Exodus: History or Mythic Tale?
A biblical scholar reviews the historical claims of the biblical book of Exodus.
Explaining the Miracles
This single fact, however, does not resolve the enigma. Obviously, the orthodox tradition accepts the biblical account literally, despite all the miracles it describes. There are scholars who seek to explain the miraculous events in rational and natural terms. They refer to ancient disasters which befell Egypt--floods, drought, slave rebellions, and invasions. Could these not be the ten plagues of Egypt? And the drowning of Pharaoh's army in the Red Sea--can it not be explained by the ebb and flow of the marshes between the Nile and the Sinai Desert?
Problems and Contradictions
Other scholars, however, totally reject the historical validity of Exodus. The story of Ipu‑wer, they say, describes the anarchy in Egypt at the end of the third millennium B.C.E. and has no bearing on the biblical story; and 600,000 men ("not counting dependents") means that approximately two million Hebrews left Egypt-- is it possible that such a vast emigration left no trace in Egyptian sources? The biblical narrative, they point out, is full contradictions concerning the topography and the sequence of events--a feature typical of folktales, not of historical texts.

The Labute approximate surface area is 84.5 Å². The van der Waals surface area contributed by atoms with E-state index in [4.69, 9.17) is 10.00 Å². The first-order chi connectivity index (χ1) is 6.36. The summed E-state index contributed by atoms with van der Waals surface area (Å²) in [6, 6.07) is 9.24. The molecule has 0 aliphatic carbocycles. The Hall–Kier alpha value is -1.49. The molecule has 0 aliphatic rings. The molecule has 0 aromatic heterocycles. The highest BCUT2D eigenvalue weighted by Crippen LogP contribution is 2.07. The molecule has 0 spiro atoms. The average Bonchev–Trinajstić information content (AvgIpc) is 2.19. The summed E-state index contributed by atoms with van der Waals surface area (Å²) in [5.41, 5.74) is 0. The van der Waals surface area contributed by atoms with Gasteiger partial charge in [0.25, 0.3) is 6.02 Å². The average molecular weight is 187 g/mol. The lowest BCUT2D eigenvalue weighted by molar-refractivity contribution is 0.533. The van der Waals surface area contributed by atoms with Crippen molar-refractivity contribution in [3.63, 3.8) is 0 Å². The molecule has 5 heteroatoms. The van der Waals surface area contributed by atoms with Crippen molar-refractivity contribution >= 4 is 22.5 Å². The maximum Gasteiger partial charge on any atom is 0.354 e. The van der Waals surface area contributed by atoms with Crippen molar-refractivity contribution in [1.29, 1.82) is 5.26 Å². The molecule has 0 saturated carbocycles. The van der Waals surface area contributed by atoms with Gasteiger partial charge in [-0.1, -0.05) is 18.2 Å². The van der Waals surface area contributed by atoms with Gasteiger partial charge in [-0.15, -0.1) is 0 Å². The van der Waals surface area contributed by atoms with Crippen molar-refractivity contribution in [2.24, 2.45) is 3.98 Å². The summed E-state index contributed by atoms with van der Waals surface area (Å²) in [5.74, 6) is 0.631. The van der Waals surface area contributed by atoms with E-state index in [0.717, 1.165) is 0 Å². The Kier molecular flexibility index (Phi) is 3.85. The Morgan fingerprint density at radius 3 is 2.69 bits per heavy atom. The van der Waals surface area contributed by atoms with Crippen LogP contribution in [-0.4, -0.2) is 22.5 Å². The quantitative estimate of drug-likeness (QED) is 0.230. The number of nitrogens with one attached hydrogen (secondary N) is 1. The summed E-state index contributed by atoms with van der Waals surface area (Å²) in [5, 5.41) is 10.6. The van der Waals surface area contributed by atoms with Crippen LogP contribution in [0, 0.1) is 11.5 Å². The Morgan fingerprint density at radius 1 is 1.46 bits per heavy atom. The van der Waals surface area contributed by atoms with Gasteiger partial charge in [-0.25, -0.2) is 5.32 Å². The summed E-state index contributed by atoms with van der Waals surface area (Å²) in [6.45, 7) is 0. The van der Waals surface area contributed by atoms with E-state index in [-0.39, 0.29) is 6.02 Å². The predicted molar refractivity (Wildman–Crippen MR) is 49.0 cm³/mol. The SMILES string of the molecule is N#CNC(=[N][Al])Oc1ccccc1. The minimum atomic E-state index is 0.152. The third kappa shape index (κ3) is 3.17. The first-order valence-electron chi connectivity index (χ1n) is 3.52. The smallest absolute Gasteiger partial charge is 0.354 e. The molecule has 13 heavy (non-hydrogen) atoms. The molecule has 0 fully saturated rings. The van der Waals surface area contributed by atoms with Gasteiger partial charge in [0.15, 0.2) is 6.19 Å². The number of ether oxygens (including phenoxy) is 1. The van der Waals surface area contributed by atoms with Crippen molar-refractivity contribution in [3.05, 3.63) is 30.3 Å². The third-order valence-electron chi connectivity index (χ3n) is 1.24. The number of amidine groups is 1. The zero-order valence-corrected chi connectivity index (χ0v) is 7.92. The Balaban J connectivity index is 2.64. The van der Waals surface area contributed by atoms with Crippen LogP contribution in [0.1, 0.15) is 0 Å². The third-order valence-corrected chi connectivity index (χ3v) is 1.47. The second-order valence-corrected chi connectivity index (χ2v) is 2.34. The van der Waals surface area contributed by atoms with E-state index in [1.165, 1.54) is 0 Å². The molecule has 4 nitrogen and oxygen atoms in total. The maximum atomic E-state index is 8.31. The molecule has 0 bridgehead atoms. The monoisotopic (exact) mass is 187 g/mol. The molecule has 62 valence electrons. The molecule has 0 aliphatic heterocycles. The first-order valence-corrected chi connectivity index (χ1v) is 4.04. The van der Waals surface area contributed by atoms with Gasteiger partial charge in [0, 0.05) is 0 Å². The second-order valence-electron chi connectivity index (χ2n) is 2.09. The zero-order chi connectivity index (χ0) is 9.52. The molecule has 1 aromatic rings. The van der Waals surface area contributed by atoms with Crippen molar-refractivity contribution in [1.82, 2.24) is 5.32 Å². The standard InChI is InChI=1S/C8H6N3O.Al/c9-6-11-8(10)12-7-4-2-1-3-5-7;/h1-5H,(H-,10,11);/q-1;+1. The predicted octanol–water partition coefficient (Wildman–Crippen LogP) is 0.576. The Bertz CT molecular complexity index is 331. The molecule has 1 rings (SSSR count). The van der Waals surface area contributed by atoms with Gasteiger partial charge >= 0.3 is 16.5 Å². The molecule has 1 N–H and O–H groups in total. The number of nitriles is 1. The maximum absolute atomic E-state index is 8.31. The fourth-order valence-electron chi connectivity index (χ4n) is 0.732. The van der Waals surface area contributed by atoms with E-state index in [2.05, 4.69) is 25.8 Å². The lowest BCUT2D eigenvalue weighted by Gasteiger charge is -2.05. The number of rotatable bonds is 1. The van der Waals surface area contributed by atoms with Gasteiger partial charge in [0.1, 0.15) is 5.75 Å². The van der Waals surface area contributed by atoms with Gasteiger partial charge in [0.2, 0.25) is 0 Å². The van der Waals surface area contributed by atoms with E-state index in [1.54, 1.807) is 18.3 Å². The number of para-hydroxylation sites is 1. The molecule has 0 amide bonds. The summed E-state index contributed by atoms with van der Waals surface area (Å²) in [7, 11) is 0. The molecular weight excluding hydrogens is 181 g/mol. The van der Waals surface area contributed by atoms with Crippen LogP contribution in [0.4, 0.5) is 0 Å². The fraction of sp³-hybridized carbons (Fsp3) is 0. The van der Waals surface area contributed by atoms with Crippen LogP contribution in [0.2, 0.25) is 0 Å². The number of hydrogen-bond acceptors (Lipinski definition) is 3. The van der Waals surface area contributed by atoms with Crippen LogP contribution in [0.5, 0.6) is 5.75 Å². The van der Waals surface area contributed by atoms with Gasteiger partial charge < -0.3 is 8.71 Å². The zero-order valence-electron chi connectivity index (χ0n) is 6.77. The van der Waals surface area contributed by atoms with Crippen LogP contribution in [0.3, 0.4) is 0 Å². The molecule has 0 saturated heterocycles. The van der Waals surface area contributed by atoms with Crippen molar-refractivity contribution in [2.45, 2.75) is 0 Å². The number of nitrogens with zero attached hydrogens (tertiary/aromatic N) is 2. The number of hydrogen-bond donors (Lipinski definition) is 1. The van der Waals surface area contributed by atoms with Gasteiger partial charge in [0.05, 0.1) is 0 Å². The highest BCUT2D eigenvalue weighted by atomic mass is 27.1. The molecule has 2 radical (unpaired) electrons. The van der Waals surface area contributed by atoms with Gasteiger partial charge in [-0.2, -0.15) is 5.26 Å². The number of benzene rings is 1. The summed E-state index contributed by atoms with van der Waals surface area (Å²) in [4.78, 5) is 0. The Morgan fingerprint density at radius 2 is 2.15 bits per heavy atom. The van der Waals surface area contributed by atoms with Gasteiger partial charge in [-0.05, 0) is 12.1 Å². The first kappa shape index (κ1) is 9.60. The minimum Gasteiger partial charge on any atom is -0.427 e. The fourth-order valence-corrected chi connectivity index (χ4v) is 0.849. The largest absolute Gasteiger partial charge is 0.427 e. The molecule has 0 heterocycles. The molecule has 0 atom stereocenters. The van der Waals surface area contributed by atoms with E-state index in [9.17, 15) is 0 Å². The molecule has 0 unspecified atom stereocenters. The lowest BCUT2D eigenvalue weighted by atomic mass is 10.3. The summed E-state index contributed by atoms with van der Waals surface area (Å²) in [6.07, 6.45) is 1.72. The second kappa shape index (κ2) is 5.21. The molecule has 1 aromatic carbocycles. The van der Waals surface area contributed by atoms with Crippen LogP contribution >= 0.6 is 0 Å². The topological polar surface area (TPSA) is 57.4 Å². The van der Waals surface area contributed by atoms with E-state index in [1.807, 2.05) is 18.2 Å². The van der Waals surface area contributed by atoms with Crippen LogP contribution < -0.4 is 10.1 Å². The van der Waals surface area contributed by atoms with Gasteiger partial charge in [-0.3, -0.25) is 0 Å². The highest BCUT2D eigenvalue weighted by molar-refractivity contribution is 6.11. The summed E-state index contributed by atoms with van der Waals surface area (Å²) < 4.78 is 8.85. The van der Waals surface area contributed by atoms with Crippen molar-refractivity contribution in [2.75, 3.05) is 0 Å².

Between the two opposing views there are several intermediary theories. One hypothesis is that the Israelites left Egypt in two waves, and that by the time the second wave departed--in the middle of the thirteenth century--the first group had already settled in the land of Canaan, mostly around the town of Shechem in Samaria. Another possibility is that there was no organized mass emigration, but rather a constant flow of thousands of people from different Semitic tribes who left Egypt, roamed the desert, slowly infiltrating the land of Canaan where they eventually formed a single nation.
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